Mudcat Café message #3999130 The Mudcat Café TM
Thread #166351   Message #3999130
Posted By: GUEST
04-Jul-19 - 03:15 AM
Thread Name: Songs with Mermaids in
Subject: RE: Songs with Mermaids in
"Is the Lorelei really a mermaid? "
Always thought she was a siren

"Silkies are not mermaids"
Technically that is true, but they are part of the whole bundle of Folklore depicting sea creatures in hunan form and the constantly cross over in the tales
The Silkie story/song of a sea creature marrying and having children by a human man/woman are so similar as not to be a coincidence and both stretch back into ancient International mythology

From Funk and Wagnall's Standard Dictionary of Folklore
A supernatural sea-dwelling female of general European maritime folklore: German Meerfrau, Danish maremind, Cheremissian wut-ian iider. (See HAVMAND, the Estonian NAKK, Finnish NAKKI.) The Irish mermaid, murdúac, is Anglicized to merrow. The Morgans, or sea-women, off the coast of Brittany are considered beautiful, siren-like, and dangerous to men. Mermaids are usually depicted as having the head and body of a woman to the waist, and a tapering fish body and tail instead of legs. A carving on Pucé Church in Gironde, France, however, shows a young mermaid with lower body divided and two tapering tails instead of legs. They live in an undersea world of splendor and riches, but have been known to assume human form and come ashore to markets and fairs. They often lure mariners to their destruction, and are said to gather the souls of the drowned and cage them in their domain. Those who seek fact underlying every belief have offered the manatee or the dugong, warm-blooded sea mammals, as the original for the mermaid, relying on analogy more than on sailors’ ability to differentiate between a sea- cow and a fish-woman.
Concerning the origin of mermaids, the Irish say they are old pagan women transformed to mermaid shape and banished off the earth by St. Patrick. A Livonian folktale says they are Pharaoh’s children drowned in the Red Sea (B81.1). For origin of the mermaid concept S. Baring-Gould suggests (Curious Myths of the Middle Ages, London, 1884) the various semi-fish gods and goddesses of the early religions, e.g. the Chaldean Oannes and the Philistine Dagon, especially when associated with the sun-god concept, as Oannes who appeared on earth every day and plunged into the sea every night. Atargatis (Deiceto, Dea Syria) too is sometimes depicted with semi-fish body. For association of the mermaid with the ancient sea goddess and love goddess, Marian, identified by the Greeks with Aphrodite, born of the sea, and the symbolism of the comb and the mirror, see Robert Graves, The White Goddess, New York, 1948, pp. 327- 328; for explanation of the fish tail in statues of Atargatis-Derceto, p. 335.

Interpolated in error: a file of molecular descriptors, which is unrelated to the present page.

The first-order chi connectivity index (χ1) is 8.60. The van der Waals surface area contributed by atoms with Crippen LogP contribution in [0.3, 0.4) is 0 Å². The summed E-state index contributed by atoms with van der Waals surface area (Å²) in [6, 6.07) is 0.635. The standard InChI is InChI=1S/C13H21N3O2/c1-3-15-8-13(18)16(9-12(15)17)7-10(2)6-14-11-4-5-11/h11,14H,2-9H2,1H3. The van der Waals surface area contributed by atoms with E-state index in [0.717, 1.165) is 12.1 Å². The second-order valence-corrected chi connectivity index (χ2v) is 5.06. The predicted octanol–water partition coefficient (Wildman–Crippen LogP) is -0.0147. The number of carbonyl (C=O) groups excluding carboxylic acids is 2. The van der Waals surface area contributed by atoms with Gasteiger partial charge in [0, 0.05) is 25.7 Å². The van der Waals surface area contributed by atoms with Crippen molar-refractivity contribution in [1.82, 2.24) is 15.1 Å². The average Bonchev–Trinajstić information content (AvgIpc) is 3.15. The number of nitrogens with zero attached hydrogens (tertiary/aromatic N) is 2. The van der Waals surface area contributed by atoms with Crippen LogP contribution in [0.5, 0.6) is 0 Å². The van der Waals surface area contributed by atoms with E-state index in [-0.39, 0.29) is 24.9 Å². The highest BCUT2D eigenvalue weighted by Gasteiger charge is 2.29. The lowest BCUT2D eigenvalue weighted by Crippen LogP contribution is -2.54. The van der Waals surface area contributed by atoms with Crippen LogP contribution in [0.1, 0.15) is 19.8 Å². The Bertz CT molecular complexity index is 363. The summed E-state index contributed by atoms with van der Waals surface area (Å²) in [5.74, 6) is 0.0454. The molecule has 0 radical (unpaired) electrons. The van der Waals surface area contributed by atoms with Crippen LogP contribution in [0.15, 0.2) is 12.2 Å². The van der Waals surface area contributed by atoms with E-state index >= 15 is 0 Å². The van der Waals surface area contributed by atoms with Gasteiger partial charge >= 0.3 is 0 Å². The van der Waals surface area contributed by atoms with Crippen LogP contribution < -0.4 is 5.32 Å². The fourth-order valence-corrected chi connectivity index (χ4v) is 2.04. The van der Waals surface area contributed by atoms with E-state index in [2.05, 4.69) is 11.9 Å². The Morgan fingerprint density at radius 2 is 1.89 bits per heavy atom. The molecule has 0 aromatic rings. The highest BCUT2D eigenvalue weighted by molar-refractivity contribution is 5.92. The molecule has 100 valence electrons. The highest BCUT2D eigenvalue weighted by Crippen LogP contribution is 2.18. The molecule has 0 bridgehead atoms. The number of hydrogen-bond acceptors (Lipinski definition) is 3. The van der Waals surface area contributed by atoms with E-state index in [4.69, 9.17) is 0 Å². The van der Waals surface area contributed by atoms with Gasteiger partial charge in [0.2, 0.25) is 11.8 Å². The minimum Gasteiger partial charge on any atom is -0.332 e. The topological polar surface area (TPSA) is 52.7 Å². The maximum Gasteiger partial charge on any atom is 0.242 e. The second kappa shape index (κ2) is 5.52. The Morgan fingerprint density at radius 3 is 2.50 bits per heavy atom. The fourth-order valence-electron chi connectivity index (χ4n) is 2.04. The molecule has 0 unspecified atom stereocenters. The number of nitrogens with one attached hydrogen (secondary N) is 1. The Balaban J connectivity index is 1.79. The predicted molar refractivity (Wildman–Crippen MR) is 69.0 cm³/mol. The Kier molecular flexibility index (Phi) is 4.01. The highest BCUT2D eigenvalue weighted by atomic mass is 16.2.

Medieval belief in the mermaid, however, was wide¬spread and substantiated. There is a Netherlands story reported by Baring-Gould (p. 509) that in 1430 when the dikes near Edam broke in a storm, some young girls in a boat found a mermaid floundering in shallow, muddy water. They got her into the boat, took her home, dressed her in women’s clothes; she could weave and spin with extraordinary skill, but never learned to speak. Old Henry Hudson is said to have seen one near Nova Zembla on his arctic explorations. In 1560 west of Ceylon some fishermen caught several in a net, which were taken ashore and dissected with great interest by a learned physician. He reported that internally and externally they were constructed like human beings.
It is generally thought unlucky to see a mermaid; the sight of one presages storm or disaster as witness Child’s ballad The Mermaid, in which one of a ship’s crew sighted a mermaid sitting on a rock with comb and mirror in her hand. Very shortly the ship was lost in a raging storm and for want of a life¬boat all hands were drowned. Mermaids also often lead people astray. Getting hold of the cap or belt of a mermaid gives one power over her. The marriage of a mortal man to a mermaid is common in folktale and folk belief; descendants of such a union are still living in Machaire, Ireland. Such people are usually under some kind of a curse; either they cannot sleep at night for the haunting sound of the sea in their ears, or they are doomed not to speak.
The heroine of The Little Mermaid by Hans Christian Andersen falls in love with a beautiful prince on a passing ship, voluntarily assumes human shape in order to gain an immortal soul and be near him forever, is doomed never to speak, attends the prince constantly, but when he marries a human princess her heart breaks. She becomes an elemental light being, with a chance at immortality.

The male counterpart of the mermaid in general European and Near Eastern folklore. Tv Arabian Nights refer to the merman both as human anc as fish. “The Tale of Abdullah and Abdullah” in the Arabian Nights is the story of the poor fisherman named Abdullah and his benefactor, the merman named Abdullah. Al-Kazwini refers to a Syrian story of a merman married to a human wife, whose son knew both tie language of the earth and sea. Probably the mcs familiar merman motif of folktale and ballad is the merman forsaken by his human wife, widów popularized by Matthew Arnold’s poem, The Forsaken Merman. Various ramifications of this motif include the prohibition against the human wife's overstaying he' visit home, or even seeing her old home or staying in church for the benediction which inevitably prevents her returning to her merman husband. See Havmand; Nakk; Nakki; nix.